I used to spend a great deal of time on the Connecticut River where the West River flows into it. Sunsets on the West River were a favorite experience in summer. I did many paintings of the scene and finally, this linocut print.

 You can see more about the creation of this print in my August, 2017 newsletter.
Moonlight Lead
Moonlight Lead 
8-color linoleum block print
Image size 12" x 9"
Edition of 100
Printed with oil based, fine art printmaking inks on Stonehenge, 100 percent rag paper.
Titled, numbered, and signed in pencil below image.
$300 unframed

In 1998 I did a charcoal drawing which hangs in my bedroom. This drawing was the starting point for this 8-color linoleum block print. The inspiration for the imagery was the view from my home on the Connecticut River in Vermont. I can see that there are elements of my time in Alaska which contributed to the image as well. This print is a refinement of all those influences leading to this still, cold night image.

This print was awarded first place in the national competition, "Ink For Alaska" in 2017 and was part of a national touring exhibit in 2017 promoting the work of the Alaska Wilderness League.

Tailwind
                    Migration
Tail Wind Migration 
7-color linoleum block print
Image size 11" x 17"
Edition of 100
Printed with oil based, fine art printmaking inks on Stonehenge, 100 percent rag paper.
Titled, numbered, and signed in pencil below image.
$495 framed
$395 unframed

Watching the weather roll over the Vermont countryside inspired this linocut print. With the wind at their backs, a flock of geese moves over the patchwork of farms and the vista below

Solitude
Solitude 
9-color linoleum block print
Image size 5" x 7"
Edition of 100
Printed with oil based, fine art printmaking inks on Stonehenge, 100 percent rag paper.
Titled, numbered, and signed in pencil below image.
$225 framed
$150 unframed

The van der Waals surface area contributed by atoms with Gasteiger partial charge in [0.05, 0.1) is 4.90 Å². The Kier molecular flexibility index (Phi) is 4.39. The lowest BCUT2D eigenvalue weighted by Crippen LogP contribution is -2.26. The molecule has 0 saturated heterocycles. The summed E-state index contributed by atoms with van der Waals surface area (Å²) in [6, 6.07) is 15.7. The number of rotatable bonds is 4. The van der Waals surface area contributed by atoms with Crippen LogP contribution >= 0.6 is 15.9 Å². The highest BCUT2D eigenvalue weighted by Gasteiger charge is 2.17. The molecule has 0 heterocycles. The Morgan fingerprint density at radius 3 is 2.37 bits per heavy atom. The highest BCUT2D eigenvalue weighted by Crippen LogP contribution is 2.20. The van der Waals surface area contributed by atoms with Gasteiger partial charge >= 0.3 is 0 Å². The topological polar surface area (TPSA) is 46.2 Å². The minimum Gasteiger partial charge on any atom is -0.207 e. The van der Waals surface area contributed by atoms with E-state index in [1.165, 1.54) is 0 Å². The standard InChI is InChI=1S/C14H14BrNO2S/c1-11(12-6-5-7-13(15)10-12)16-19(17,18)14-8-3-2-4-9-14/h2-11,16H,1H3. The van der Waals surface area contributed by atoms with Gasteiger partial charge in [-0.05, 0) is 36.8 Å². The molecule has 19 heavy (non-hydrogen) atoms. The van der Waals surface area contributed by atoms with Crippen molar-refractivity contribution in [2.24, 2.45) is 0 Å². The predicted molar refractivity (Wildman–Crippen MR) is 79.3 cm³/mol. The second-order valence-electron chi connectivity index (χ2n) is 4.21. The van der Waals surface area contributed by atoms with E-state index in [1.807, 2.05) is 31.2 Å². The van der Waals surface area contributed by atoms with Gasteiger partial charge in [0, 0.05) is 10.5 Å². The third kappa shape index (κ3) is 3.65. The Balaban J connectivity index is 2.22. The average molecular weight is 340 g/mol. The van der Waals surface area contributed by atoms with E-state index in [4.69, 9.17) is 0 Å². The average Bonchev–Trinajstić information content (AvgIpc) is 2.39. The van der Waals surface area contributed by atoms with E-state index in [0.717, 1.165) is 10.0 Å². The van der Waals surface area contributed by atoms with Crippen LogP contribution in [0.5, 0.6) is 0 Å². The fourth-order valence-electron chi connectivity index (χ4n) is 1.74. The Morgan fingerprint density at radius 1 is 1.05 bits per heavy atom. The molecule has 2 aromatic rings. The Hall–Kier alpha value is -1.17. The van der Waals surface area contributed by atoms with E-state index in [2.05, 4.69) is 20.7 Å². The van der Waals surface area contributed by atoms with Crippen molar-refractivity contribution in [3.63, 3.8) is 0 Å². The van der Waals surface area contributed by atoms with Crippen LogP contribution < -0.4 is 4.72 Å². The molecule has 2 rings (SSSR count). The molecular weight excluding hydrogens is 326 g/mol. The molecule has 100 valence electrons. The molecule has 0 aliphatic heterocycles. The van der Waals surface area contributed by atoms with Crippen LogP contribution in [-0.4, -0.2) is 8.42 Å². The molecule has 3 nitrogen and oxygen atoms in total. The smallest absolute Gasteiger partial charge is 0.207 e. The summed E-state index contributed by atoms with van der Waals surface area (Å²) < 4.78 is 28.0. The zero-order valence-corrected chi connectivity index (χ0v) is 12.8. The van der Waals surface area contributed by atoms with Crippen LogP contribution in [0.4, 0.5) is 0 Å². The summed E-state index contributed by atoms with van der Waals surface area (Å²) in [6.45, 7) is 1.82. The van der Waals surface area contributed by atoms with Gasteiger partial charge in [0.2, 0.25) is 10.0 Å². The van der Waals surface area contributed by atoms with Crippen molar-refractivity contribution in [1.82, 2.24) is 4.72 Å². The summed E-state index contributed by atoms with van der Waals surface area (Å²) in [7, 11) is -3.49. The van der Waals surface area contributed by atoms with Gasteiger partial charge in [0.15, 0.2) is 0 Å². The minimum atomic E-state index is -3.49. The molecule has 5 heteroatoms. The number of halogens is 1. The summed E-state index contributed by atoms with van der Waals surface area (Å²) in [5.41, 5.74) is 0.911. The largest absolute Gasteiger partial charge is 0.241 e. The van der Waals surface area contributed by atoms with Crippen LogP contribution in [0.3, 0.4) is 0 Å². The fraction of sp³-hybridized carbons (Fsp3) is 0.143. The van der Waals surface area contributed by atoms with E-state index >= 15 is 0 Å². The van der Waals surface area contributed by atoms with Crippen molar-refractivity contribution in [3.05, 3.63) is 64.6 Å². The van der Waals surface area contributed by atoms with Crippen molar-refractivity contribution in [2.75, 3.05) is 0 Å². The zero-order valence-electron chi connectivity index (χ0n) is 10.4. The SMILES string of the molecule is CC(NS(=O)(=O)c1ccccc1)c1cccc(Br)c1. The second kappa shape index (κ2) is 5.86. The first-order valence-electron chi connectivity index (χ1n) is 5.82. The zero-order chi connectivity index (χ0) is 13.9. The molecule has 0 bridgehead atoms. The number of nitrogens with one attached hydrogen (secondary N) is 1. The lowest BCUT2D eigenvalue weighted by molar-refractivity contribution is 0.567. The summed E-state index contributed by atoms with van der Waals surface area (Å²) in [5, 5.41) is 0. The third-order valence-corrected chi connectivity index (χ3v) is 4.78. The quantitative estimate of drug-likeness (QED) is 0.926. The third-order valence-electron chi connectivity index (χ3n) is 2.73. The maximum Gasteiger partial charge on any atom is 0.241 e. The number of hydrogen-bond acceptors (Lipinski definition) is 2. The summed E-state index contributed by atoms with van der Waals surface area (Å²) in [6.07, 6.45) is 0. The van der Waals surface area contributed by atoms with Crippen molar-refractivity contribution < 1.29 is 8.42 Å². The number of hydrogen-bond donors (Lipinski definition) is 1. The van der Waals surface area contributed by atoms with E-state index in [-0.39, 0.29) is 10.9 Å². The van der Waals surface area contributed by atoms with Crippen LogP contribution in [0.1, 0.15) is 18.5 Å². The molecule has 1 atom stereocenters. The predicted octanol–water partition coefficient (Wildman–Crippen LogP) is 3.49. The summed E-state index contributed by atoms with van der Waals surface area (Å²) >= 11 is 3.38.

Titling my prints is sometimes difficult. Not with this one. It seemed to say it all. In October of 2014 I went up into the mountains near Stowe, Vermont and hiked around several different waterfalls over the course of a couple of days. They are wonderful things and have the same captivating quality that a campfire holds over us in the night.

The sound, I can never put into my prints. But the rhythms of the falling water are a lovely challenge in the medium of relief printing.

If you'd like to see the progression of colors that went into creating this print, you can take a look at my November 2014 newsletter.


Sultry Evening
Sultry Evening 
6-color linoleum block print
Image size 5" x 7"
Edition of 50
Printed with oil based, fine art printmaking inks on Stonehenge, 100 percent rag paper.
Titled, numbered, and signed in pencil below image.
$225 framed
$150 unframed

My hometown, Brattleboro, Vermont, is on the Connecticut River. When I first moved here I spent much time in a boat on that river in summers and I loved it. This image is derived from my time on the water.

If you would like to see more about the creation of this print, take a look at my March, 2017 newsletter.


Summer Falls
Summer Falls 
13-color linoleum block print
Image size 5" x 7"
Edition of 100
Printed with oil based, fine art printmaking inks on Stonehenge, 100 percent rag paper.